While the global incidence of ALS has increased over the years, the molecular mechanisms of the disease remain largely unknown. Our innovative approach has the potential to uncover the pathogenic mechanisms by which mutations in FUS, TDP-43 and C9orf72 result in ALS-associated aberrant protein aggregation and motorneuron degeneration. Thus, our project can lead to novel therapeutic strategies for ALS.
Amyotrophic Lateral Sclerosis (ALS) is caused by mutations in genes such as C9orf72 or the RNA-binding proteins FUS and TDP-43. While these proteins are ubiquitously expressed, their mutations selectively cause motorneuron degeneration. In the brain of ALS patients, FUS, TDP-43 and C9orf72 form cytoplasmic toxic aggregates, which also contain other RNA-binding proteins. Here we will use an innovative approach based on a combination of disease modelling using pluripotent stem cells derived from patients (ALS-iPSCs) with model organisms to uncover mechanisms for ALS intervention.
First, we will perform an integrated analysis to identify potential modulators of the protein aggregation phenotype induced by mutant FUS, TDP-43 and C9orf72 variants in motor neurons derived from ALS-iPSCs. Then, we will screen whether these factors modulate protein aggregation and neurotoxicity in ALS organismal models expressing the same human mutant FUS, TDP-43 and C9orf72 variants of our ALS-iPSC lines.
Once we identify modulators of ALS-related aggregation in these models, we will determine their impact in human motorneurons derived from ALS-iPSCs.
Defining changes induced by ALS-mutant related proteins
Screen in ALS disease models
Ameliorate protein aggregation in human motor neurons derived from ALS-iPSCs
David Vilchez’s laboratory has made important contributions to our understanding of how human pluripotent stem cells regulate protein quality control.
For instance, his lab found that pluripotent stem cells exhibit up-regulation of specific E3 ubiquitin ligase enzymes to modulate factors required for hESC/iPSC function and self-renewal (Saez et al, Scientific Reports 2018, Saez et al, FEBS Letters 2019). Among them, they found a novel pathway involved in the degradation and modification of histone H3 link with Huntington’s disease (Irmak et al, Human Molecular Genetics 2018, Fatima et al, In revision in Stem Cell Reports).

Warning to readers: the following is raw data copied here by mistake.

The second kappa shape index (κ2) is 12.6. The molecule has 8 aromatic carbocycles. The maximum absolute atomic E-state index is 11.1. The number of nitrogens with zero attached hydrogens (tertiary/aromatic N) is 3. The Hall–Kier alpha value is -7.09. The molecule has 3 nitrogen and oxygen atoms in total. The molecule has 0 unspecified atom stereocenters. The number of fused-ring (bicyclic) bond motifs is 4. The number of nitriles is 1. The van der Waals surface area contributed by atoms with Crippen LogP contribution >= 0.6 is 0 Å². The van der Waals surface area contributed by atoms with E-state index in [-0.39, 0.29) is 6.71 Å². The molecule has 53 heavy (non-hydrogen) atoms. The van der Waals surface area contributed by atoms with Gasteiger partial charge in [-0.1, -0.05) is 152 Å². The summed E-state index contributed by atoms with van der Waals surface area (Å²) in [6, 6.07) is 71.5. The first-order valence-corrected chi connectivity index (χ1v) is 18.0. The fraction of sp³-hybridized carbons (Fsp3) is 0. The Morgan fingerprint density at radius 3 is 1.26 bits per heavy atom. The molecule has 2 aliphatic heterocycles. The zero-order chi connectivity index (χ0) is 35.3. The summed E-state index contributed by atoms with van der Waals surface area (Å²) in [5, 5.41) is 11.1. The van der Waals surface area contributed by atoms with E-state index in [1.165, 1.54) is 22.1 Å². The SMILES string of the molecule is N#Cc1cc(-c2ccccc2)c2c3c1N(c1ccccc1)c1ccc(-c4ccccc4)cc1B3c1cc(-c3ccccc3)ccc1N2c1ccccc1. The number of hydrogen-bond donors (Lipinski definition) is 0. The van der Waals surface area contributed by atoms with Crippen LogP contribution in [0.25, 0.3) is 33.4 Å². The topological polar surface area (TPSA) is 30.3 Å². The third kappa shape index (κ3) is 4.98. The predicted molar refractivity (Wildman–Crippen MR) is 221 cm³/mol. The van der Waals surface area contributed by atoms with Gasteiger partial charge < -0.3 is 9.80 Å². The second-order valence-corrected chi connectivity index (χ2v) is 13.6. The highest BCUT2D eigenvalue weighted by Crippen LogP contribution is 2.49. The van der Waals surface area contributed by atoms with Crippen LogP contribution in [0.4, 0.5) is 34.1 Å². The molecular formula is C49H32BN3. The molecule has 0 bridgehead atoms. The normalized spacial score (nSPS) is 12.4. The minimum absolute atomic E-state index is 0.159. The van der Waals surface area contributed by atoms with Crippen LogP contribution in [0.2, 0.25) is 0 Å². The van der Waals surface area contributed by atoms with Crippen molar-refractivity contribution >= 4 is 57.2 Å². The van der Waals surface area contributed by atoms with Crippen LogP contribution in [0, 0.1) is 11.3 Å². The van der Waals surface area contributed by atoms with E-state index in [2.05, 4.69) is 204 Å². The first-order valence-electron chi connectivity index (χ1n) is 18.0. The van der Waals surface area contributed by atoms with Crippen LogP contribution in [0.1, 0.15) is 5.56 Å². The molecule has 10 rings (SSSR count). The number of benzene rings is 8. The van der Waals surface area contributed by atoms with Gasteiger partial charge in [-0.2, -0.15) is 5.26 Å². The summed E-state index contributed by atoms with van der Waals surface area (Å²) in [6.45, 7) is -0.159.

David’s lab also defined that the E3 ubiquitin ligase UBR5 prevents aggregation of mutant huntingtin in iPSCs derived from Huntington’s disease patients (Koyuncu et al, Nature Communications 2018). In these lines, his lab discovered that human pluripotent stem cells also have enhanced levels of other proteostasis mechanisms to suppress toxic protein aggregation (Noormohammadi et al, Nature Communications 2016). For instance, hESCs/iPSCs have endogenous mechanisms of post-transcriptional regulation and protein synthesis (Lee et al, Nature Communications 2017) as well as protein folding (Noormohammadi et al, Nature Communications 2016).
Importantly, mimicking these proteostasis mechanisms in somatic tissues was sufficient to prolong organismal healthspan and delay age-related diseases in C. elegans models (Koyuncu et al, Nature Communications 2018, Lee et al, Nature Communications 2017, Noormohammadi et al, Nature Communications 2016). Besides its work on proteostasis of stem cells, David’s laboratory has made significant advances on understanding the cell non-autonomous mechanisms by which germ stem cells regulate the fitness of the soma. Importantly, they discovered that germ stem cells communicate with somatic tissues by releasing prostaglandin signals to coordinate extended reproductive capacity with longevity under favourable conditions, without compromising either fertility or organismal healthspan (Lee et al, Nature Metabolism 2019, cover).